India ranks 143 among 162 countries and fifth out of seven in south Asia for the second year in a row. The cost of containing violence in the country rose by over 90%, from $177 billion in 2013 to $341.7 billion in 2014, or 4.7% of the country’s GDP.
India’s position in the index has worsened since 2008 when it was ranked 138 in the Global Peace Index published by the Institute for Economics and Peace (IEP), a Sydney-based global non-profit. Iceland has been ranked the world’s most peaceful country, while Syria fell to the bottom of the pile.
“Military expenditure as a percentage of GDP has risen in India over the past one year. There has also been an increase in the number of security officers and police per hundred thousand people as well as a slight increase in the number of people in jail,” IEP founder & executive chairman Steve Killelea told TOI over phone from London.
Incidentally, India ranks fourth among the 10 countries with the highest cost of violence containment and figures on the list of nine most militarized states.
“India suffers from two issues. For starters, it is a very big nation, and it is difficult to hold so many ethnic groups together. India also has Maoist and border insurrections. It shares a border with Pakistan, which itself has a lot of issues to deal with regarding its internal security,” said Killelea.
The Middle East and North Africa (MENA) replaced South Asia at the bottom of the regional ranking. South Asia’s ranking improved solely because conditions deteriorated at a faster rate in the MENA region. Meanwhile, Europe remained the world’s most peaceful region, with some European countries achieving historic levels of peace.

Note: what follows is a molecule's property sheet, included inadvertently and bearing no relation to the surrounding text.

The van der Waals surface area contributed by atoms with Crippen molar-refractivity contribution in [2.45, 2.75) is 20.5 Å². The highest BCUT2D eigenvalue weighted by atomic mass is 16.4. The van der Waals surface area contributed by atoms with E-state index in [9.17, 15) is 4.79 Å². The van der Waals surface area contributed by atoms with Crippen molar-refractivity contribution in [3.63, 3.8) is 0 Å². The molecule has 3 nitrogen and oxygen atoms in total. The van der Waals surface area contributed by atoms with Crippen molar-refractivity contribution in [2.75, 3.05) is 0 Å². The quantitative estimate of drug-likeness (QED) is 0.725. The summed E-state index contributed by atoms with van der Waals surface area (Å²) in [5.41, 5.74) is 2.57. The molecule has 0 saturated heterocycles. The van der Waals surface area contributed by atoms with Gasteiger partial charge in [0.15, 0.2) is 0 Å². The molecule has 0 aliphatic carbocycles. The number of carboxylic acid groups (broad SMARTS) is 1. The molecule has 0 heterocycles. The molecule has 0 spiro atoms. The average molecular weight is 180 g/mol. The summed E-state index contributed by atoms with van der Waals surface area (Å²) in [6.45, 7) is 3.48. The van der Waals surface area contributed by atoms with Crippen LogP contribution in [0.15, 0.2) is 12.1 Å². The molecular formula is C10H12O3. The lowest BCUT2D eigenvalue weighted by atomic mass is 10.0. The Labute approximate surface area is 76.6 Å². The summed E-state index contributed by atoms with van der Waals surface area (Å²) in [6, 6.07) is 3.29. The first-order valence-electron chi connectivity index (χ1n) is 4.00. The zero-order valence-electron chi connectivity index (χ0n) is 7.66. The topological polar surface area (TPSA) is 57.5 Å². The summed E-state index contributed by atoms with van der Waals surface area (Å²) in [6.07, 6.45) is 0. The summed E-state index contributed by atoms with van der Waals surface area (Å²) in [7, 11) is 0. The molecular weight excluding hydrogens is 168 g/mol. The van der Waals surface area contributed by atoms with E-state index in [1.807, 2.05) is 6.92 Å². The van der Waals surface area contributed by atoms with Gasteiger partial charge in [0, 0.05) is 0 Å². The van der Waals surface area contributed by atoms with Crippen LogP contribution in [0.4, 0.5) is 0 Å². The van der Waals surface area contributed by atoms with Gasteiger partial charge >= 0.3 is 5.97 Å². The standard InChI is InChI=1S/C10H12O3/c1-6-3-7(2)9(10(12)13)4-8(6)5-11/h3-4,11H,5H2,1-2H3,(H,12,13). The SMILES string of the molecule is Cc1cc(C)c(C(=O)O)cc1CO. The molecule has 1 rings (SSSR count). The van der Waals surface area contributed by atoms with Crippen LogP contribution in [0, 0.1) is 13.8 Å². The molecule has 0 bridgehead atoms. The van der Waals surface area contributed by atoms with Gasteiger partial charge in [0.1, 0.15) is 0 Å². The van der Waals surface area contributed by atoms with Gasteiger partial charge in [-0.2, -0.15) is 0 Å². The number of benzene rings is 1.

Killelea observed a growing inequality in the measure of world peace, with peaceful countries growing even more peaceful, while the situation worsened in conflict-ridden countries.
According to the report, the impact of violence on the global economy reached $14.3 trillion, or 13.4% of global GDP, in the past year, “equivalent to the combined economies of Brazil, Canada, France, Germany, Spain and the UK”. The report says the number of people killed in conflicts globally rose from 49,000 in 2010 to 180,000 in 2014.
“If global violence were to decrease by 10% uniformly, an additional $1.43 trillion would effectively be added to the world economy. To put this in perspective, this is more than six times the total value of Greece’s bailout and loans from the IMF, ECB and other Eurozone countries combined,” said Killelea.
Peaceful countries are top arms exporters
Ironically, countries that rank high on the Global Peace Index, such as Norway and Sweden, are big on arms exports. “While we don’t pass moral judgement on countries while drawing up the index, it is true that some of the most peaceful countries are among the top arms exporters,” said IEP executive chairman Steve Killelea.
The US, among the world’s top arms exporters, makes it to the middle of the Global Peace Index, with a rank of 94. “Its nuclear weapons and military expenditure as a percentage of GDP drag its rankings down,” said Killelea.
The UK’s ranking improved after it exited Afghanistan, while the latter remains among the countries at the bottom of the index.